The reactions are typically performed using H3B.THF, H3B.SMe2, or Catecholborane19d as the hydride source. When using H3B.THF or H3B.SMe2, two of the three hydrides are effectively utilized.27a This is only true for reactions run at temperatures greater than -40 °C. At lower temperatures, only one hydride is transferred at a reasonable rate. When two hydrides are used, there is some evidence that the enantioselectivity for transfer of the second hydride is different, and may in fact be lower.27a Whether this implies that an alternative catalytic cycle operates, whereby the alkoxy-BH2 intermediate generated during the first hydride transfer remains coordinated to the oxazaborolidine, and then transfers the second hydride (with a different degree of enantioselectivity), or that some other intermediate present is active, but not as an enantioselective reducing agent, will require further investigation. In any event, the amount of BH3 used should be at least 0.5 mole per mole of ketone plus an amount equal to the oxazaborolidine catalyst, with the possibility that 1 mole per mole provides slightly higher enantioselectivity. When catecholborane is used as the hydride source, a 50-100% excess of this reagent is used.

The mode of addition and the reaction temperature both affect the enantioselectivity of the reaction. The best results are obtained when the ketone is added slowly to a solution of the oxazaborolidine (or oxazaborolidine-borane complex) and the borane source, at as low a temperature that provides a reasonable reaction rate.27a This is in contrast to a previous report that indicated that oxazaborolidine-catalyzed reductions lose stereoselectivity at lower temperatures.19d With unsubstituted (R1 = H) oxazaborolidines, higher temperatures may be required due to incomplete formation of the catalyst, the presence of dimers, and/or other intermediates.26c

In their role as enantioselective catalysts for the reduction of prochiral ketones, chiral oxazaborolidines have been used for the preparation of prostaglandins,3a PAF antagonists,3a a key intermediate of ginkgolide B,32a bilobalide,32b a key intermediate of forskolin,32c (R)- and (S)-fluoxetine,32d (R)- and (S)-isopreterenol,19c vitamin D analogs,33 the carbonic anhydrase inhibitor MK-0417,21b the dopamine D1 agonist A-77636,20b taxol,34 the LTD4 antagonists L-695,499 and L-699,392,35 the b-adrenergic agonist CL 316,243,36 and the antiarrhythmic MK-0499.37 They have also been used for the synthesis of chiral amines,38,39 a-hydroxy acids,19d,40a benzylic thiols,40c the enantioselective reduction of trihalomethyl ketones,40a,b,d and ketones containing various heteroatoms.17a,21b,27a,35,37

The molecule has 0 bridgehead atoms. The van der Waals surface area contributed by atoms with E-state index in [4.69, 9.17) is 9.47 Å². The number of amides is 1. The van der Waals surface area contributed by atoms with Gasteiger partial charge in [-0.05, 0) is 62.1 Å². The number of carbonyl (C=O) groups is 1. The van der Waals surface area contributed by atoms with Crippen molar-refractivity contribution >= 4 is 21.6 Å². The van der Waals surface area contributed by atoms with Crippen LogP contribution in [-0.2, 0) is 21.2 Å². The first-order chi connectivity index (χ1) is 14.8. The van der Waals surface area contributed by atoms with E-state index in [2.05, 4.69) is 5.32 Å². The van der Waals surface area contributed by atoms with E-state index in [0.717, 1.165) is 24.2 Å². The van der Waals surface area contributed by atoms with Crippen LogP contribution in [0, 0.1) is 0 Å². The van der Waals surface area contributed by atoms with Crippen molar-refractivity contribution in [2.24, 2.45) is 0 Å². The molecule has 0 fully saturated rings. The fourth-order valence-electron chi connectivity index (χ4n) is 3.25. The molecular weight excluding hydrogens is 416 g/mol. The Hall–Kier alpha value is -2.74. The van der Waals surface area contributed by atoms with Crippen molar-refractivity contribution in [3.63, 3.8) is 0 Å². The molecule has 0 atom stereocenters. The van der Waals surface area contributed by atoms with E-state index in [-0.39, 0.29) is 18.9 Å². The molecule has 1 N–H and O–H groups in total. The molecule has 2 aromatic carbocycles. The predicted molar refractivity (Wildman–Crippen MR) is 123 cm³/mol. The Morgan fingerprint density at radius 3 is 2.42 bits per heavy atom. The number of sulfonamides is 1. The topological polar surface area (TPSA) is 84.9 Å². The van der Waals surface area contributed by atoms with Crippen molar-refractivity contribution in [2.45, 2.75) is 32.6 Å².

Enantioselective Reduction of Imines and Ketoxime O-Ethers.

In addition to the reduction of prochiral ketones, chiral oxazaborolidines have been employed as enantioselective reagents and catalysts for the reduction of imines (eq 11)4,23 and ketoxime O-ethers (eq 12)2e,f,5 to give chiral amines. It is interesting to note that the enantioselectivity for the reduction of ketoxime O-ethers is opposite that of ketones and imines. For more information, see 2-Amino-3-methyl-1,1-diphenyl-1-butanol.

Enantioselective Addition of Diethylzinc to Aldehydes.

Oxazaborolidines derived from ephedrine have been used to catalyze the addition of Diethylzinc to aldehydes (eq 13).7 Both the rate and enantioselectivity are optimized when R1 = H. Aromatic aldehydes generally react faster than aliphatic aldehydes, and the enantioselectivity for aromatic aldehydes is good to excellent (86-96% ee).

Other Applications.

Chiral oxazaborolidines derived from ephedrine have also been used in asymmetric hydroborations,8a,b and as reagents to determine the enantiomeric purity of secondary alcohols.8c Chiral 1,3,2-oxazaborolidin-5-ones derived from amino acids have been used as asymmetric catalysts for the Diels-Alder reaction,9-11 and the aldol reaction.12,13

Related Reagents.

2-Amino-3-methyl-1,1-diphenyl-1-butanol; a,a-Diphenyl-2-pyrrolidinemethanol; Ephedrine-borane; Norephedrine-Borane.

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David J. Mathre & Ichiro Shinkai

Merck Research Laboratories, Rahway, NJ, USA